Notes on “The Contract”
Got some interesting feedback from a couple sources regarding Kovalchuk’s 17 year deal, and its potential impacts on future CBA negotiations.
“These long-term deals are getting ridiculous. How many teams can compete? Kovalchuk only had two suitors due to the number of years he wanted. The league is going to look at both capping contract term and moving toward non-guaranteed contracts in the next CBA.Â Contracts signed 1-2 hrs after FA are also going to be looked at and hopefully resolved. The gloves will be off on both sides, but this stuff needs to be done.”
“Kovalchuk may have unwittingly screwed the escrow issue for a lot of players. As more players make more salary than cap hit, payroll figures get inflated and the players end up paying a higher percentage of their salaries back into escrow. Kovalchuk’s salary will be 5.5m beyond his cap hit for five years of the contract, 4.5m and 2.5m above for another two years after that. He’s not the only player whose contract does this, but is the most high-profile given his standing and the absurd length of his deal. It’s going to be interesting to see how this affects negotiations as players will inevitably find themselves fighting opposing fronts — for contract freedoms such as term and front-loading, but against the escrow payments that result from those very freedoms. Advantage: league.”
The interesting part about the escrow concern is Kovalchuk’s salary doesn’t jump beyond his cap hit until the 2012-13 season — the same year it is anticipated a new CBA will be in effect (I believe the existing CBA has been or will be extended through the 2011-12 season). The contract was set up this way by design, and should be considered very telling as to what the focus of CBA negotiations will be from the NHLPA’s perspective.
Update: Some have been asking in the comments why Kovalchuk’s contract doesn’t violate either of the so-called “100%” and “50%” rules. The reason for this is after the jump.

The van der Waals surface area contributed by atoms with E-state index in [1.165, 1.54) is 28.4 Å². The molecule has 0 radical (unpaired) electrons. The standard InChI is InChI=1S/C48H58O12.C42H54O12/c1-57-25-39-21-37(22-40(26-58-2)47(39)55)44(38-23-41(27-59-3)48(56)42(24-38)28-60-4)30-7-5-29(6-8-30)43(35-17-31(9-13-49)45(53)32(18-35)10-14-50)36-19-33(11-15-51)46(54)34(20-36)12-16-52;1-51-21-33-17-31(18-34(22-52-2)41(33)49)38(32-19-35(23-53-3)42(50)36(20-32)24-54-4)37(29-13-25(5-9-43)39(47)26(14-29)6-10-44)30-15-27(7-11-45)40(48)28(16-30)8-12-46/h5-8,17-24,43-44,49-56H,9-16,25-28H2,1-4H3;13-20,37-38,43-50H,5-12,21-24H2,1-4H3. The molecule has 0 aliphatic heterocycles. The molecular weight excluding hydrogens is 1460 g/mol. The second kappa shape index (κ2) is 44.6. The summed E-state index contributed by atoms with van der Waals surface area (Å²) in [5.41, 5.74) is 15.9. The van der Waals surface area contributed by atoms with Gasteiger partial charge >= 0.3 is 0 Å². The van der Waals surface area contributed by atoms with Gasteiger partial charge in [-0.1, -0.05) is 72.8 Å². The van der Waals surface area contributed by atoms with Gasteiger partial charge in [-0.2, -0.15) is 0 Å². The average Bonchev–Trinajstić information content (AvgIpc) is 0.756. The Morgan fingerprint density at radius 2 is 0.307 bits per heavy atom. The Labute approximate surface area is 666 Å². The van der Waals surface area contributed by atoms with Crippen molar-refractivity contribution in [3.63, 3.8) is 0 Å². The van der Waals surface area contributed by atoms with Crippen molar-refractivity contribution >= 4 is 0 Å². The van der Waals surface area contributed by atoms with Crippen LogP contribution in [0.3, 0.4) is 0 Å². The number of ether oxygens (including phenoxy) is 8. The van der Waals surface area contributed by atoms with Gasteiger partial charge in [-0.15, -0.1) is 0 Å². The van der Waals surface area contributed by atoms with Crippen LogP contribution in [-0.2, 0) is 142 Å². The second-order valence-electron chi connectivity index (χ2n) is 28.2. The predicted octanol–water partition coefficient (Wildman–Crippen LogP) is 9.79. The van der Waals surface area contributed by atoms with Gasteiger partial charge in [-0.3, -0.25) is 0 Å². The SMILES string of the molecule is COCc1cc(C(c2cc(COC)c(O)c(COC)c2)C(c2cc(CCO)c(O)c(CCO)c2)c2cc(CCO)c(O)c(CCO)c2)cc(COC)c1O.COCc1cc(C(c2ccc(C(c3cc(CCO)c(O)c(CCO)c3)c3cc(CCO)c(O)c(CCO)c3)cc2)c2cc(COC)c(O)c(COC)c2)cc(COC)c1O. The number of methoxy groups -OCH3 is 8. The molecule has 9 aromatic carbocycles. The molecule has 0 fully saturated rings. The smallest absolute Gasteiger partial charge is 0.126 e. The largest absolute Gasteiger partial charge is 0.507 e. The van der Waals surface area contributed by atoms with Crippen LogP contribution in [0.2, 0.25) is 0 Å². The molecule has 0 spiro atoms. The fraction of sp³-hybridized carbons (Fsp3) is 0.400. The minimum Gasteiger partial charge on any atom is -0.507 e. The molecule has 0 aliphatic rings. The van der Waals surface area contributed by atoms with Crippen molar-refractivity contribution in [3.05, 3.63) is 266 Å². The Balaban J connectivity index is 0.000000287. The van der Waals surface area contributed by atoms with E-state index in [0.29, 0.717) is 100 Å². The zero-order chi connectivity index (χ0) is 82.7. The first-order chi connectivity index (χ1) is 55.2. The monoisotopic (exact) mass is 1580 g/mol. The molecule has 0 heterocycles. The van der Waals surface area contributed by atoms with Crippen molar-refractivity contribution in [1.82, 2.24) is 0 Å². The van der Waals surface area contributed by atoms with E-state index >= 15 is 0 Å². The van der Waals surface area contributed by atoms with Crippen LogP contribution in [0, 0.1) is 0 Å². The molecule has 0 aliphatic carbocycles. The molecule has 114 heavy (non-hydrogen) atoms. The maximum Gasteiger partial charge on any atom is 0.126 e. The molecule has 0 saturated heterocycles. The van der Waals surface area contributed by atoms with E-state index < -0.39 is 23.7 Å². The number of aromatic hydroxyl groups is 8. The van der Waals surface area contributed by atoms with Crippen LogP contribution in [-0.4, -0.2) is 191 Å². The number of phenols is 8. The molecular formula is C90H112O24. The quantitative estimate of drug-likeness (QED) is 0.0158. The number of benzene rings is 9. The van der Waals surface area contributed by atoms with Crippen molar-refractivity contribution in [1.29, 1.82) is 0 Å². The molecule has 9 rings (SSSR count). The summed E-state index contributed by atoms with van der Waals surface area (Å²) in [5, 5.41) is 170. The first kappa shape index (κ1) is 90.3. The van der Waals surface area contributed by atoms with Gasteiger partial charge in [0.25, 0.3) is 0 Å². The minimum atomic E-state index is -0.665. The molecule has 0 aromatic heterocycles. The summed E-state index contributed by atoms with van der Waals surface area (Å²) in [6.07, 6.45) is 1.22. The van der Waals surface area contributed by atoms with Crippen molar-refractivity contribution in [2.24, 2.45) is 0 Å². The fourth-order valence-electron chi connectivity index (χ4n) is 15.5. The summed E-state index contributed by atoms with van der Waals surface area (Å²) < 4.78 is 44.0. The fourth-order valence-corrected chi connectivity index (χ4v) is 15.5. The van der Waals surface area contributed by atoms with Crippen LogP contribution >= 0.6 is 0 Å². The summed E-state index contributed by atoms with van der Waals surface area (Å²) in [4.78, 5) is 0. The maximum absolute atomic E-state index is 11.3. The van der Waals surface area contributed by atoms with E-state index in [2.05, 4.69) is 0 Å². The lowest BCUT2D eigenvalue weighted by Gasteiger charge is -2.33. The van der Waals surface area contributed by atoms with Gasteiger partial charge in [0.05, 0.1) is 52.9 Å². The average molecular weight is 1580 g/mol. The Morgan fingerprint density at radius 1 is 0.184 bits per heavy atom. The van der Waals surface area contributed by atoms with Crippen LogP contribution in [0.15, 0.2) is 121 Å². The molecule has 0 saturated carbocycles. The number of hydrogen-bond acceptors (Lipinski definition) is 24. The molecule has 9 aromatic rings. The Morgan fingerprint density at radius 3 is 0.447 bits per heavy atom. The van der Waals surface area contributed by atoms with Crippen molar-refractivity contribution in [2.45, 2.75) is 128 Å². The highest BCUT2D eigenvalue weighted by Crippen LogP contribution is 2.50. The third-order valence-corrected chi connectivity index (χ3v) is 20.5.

The difference between the stated Player Salary and Bonuses in the first two League Years of an SPC cannot exceed the amount of the lower of the two League Years. Thereafter, in all subsequent League Years of the SPC, (i) any increase in Player Salary and Bonuses from one League Year to another may not exceed the amount of the lower of the first two League Years of the SPC (or, if such amounts are the same, that same amount); and (ii) any decrease in Player Salary and Bonuses from one League Year to another may not exceed 50 percent of the Player Salary and Bonuses of the lower of the first two League Years of the SPC (or, if such amounts are the same, 50 percent of the same amount).
(a) Item (i) in the above excerpt is known as the “100% Rule”.
(b) Item (ii) in the above excerpt is known as the “50% Rule”.
(c) Kovalchuk will earn $6 million in each of the first two years of his contract.
(d) According to the “100% rule” no increase between consecutive years of the contract can exceed $6 million, and …
(e) According to the “50% rule” no decrease between consecutive years of the contract can exceed $3 million.
The largest financial increase in Kovalchuk’s contract occurs in 2012-13, when he jumps from $6m to $11.5m (an increase of $5.5m). The largest financial decreases in the contract occur when he drops from $6.5m to $3.5m in 2020-21 (a difference of $3m), and then to $750,000 in 2021-22 (a difference of $2.75m).
In other words, in terms of getting around the CBA the Devils and Team Kovalchuk negotiated this one perfectly.
Update: Looks as though the NHL is none too happy with the contract, and has rejected the deal on an ethical basis despite its terms fully complying with the CBA as currently written.
Interesting food for thought as — extensions aside — the pending end of the CBA is on the horizon. I’ll be back with some thoughts on the Kaberle situation for you in a bit.